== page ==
Friday, October 16, 2009

Random thoughts on the economy



I am a great fan of George Annandale. He is a blogger whose articles are sometimes published in News24.

From his postings I can glimpse a man of high intellect, with a more than adequate knowledge of engineering, finance and commerce.

And he is highly critical of Eskom.

And he has a sharp and wicket wit to go with it.

See some of his articles here:

A-Bright-Light-in-Dark-Africa
ESKOM-LYING-AGAIN
Africas-Economic-Engine
Good-News-Bad-News-2


Yesterday, while browsing the news I got to an article “Rio scraps S.Africa aliminium plans”

I wanted to do a post on it, but in reality was at a loss for words.

So, having confessed that, here I sit this morning thinking about the South African economy in general.

The reason for that is that my wife just got back from South Africa, visiting the family, and we discussed the trip early this morning, on the back porch over a cup of coffee.

Now I am not going into a rant, with price comparisons, spewing my thought on supply and demand, the value (buying power) of the Rand in the international markets, input costs, etc.

All I am going to say is that South Africa today, must be one of the MOST EXPENSIVE countries in the world to stay in.

There is no logical, market related explanation for the high cost of living. Imported and local costs are high.

And then I read George’s blog, see a news article about companies cancelling investments in South Africa, and the realization struck me.

South Africa is NOT a free market economy.

The world recession that had a negative effect on growth worldwide, obviously also had an effect in South Africa. All the bad things that went with it are happening in South Africa. Job losses for instance.

However, because of the decline in demand, and the oversupply of goods, things worldwide have got cheaper. If you work, I have to add, your money has got bigger buying power. An example is the price of oil.

None of these positives of a recession is visible in South Africa.

This is only going to get worse.

And the reason for that should not be sought in the international markets, but rather in the inability of the government of South Africa to manage the country like a business, where it is imperative to keep your input cost low.

A related article can be read here.

I weep for the average South African, black or white.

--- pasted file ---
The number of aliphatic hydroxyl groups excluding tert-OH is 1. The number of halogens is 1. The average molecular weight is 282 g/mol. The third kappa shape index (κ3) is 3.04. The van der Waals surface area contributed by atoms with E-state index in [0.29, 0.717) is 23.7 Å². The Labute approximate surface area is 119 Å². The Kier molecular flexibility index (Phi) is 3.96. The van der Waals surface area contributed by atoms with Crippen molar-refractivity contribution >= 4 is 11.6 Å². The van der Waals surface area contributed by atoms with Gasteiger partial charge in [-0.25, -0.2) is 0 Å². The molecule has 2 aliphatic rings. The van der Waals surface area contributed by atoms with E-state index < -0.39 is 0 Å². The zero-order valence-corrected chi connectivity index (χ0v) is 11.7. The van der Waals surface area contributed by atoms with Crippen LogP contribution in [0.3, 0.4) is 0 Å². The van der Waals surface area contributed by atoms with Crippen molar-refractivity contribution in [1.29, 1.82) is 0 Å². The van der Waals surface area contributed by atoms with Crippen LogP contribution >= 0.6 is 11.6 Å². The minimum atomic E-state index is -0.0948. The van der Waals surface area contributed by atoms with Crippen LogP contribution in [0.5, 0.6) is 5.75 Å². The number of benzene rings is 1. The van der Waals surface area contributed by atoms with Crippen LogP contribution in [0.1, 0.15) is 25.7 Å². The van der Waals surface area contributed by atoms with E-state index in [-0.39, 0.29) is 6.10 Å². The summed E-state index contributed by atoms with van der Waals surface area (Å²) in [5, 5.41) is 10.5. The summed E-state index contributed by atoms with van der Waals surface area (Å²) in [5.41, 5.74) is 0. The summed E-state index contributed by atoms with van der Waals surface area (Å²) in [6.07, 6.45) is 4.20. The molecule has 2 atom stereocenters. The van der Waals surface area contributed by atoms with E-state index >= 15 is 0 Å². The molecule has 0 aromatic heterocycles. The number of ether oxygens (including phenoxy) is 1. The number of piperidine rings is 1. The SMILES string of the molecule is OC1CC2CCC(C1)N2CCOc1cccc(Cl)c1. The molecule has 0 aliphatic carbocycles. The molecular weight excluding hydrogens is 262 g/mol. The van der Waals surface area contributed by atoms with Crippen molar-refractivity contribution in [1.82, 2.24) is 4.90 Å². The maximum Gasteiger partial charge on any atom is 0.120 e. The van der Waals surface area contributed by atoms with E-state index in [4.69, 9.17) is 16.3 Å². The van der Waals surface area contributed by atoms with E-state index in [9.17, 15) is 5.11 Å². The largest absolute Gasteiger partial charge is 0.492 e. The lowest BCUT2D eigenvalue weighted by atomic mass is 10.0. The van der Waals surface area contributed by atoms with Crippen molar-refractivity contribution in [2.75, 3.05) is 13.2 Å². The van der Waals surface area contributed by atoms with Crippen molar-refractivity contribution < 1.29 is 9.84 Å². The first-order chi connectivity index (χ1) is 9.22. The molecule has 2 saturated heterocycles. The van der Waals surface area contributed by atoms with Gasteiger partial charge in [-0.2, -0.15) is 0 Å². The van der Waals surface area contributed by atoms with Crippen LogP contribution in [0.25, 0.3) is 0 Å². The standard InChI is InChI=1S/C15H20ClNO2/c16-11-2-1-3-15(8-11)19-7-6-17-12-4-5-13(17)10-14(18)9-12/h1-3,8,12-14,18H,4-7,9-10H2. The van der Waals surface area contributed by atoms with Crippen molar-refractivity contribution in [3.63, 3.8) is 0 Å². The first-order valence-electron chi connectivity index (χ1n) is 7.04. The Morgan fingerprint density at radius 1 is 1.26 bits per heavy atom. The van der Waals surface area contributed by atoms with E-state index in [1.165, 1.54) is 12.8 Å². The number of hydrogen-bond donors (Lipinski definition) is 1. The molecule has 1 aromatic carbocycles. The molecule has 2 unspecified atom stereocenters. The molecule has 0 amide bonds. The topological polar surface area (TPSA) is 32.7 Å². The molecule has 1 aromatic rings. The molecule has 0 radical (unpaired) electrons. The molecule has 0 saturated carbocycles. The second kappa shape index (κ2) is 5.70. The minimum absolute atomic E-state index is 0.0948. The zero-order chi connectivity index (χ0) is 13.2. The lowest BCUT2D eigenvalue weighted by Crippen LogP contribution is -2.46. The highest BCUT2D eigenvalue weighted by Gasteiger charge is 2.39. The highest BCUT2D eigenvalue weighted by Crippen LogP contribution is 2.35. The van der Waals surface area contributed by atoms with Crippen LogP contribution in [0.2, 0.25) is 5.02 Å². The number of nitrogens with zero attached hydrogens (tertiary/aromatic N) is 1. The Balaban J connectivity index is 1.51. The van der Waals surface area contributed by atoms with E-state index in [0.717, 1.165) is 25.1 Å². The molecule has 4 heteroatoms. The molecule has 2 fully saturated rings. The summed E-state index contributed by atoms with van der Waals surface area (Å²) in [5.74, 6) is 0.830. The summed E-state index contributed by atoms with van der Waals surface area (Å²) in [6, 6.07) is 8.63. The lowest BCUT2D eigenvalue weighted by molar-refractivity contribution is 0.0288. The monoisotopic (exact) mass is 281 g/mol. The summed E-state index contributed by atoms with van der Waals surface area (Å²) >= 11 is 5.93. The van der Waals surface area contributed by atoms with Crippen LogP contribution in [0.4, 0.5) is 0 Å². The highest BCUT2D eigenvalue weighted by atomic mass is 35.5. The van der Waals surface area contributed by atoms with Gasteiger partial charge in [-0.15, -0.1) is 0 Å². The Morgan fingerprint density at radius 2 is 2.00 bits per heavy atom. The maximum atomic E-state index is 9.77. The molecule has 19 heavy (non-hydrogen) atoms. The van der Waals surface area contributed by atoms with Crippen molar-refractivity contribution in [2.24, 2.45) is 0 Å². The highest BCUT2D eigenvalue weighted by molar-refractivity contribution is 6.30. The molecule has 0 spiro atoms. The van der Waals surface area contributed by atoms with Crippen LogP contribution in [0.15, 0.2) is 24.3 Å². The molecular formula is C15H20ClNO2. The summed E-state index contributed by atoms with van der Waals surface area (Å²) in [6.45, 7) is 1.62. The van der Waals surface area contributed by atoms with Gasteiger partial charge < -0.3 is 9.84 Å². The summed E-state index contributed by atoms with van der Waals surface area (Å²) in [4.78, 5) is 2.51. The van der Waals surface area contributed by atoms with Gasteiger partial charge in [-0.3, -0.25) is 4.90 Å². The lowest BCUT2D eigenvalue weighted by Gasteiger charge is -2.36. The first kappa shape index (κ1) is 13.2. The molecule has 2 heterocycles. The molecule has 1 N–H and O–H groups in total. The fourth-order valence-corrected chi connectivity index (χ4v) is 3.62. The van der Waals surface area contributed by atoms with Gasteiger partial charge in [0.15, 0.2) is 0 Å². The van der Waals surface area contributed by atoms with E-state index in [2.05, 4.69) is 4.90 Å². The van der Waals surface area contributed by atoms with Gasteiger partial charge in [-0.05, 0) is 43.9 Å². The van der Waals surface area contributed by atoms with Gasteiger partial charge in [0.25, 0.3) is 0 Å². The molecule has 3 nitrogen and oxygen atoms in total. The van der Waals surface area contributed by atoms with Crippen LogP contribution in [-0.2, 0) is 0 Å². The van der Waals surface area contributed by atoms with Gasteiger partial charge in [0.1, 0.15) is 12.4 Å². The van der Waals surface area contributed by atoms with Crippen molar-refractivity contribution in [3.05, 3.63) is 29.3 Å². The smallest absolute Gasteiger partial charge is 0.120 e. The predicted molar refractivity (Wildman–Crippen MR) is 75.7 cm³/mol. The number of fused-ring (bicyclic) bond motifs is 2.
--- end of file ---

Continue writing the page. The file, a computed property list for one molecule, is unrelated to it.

4 Opinion(s):

Vanilla Ice said...

@AC. You make a very valid point. Although Canada is pricier than the USA, I have noticed prices come down in the last year. And if you shop wisely, there are always fantastic bargains.

Last week, after the articles on boerewors, it stunned me to see the rates of food inflation in South Africa. This week it was electricity.

The hidden costs of doing business in South Africa are so high, that this is reflected in price inflation. I can bet you that Cost of Sales are probably stable or declining (the costs you take into account when determining your GP); it is the other costs that are killing South Africans, the costs of doing business - like inefficiency, incompetence and bribes.

It certainly can't be excessive profits, since this is not reflected in the market earnings ratios.

Angulus Calx said...

VI

Price inflation in a time of recession? Now doesn't that sound wrong?

Somehow or other the "hidden" cost must be reflected above the line as GOGS, and yes the GP must be very thin.

Now another truth about accounting, is that all those numbers reflects real money. This means that real money is going somewhere where it should not.....

Doberman said...

Good piece.

Anonymous said...

When a white girl is killed, we are quick to jump into colour. We have been told time and again, that crime (except apartheid Crime) does not choose colour.

We have seen a number of black people being killed in their own back yards, in black communities and as well in some white communities. We have also seen white folks dying at the back yard of their own communities.

Lets work together to rid South Africa of the crime.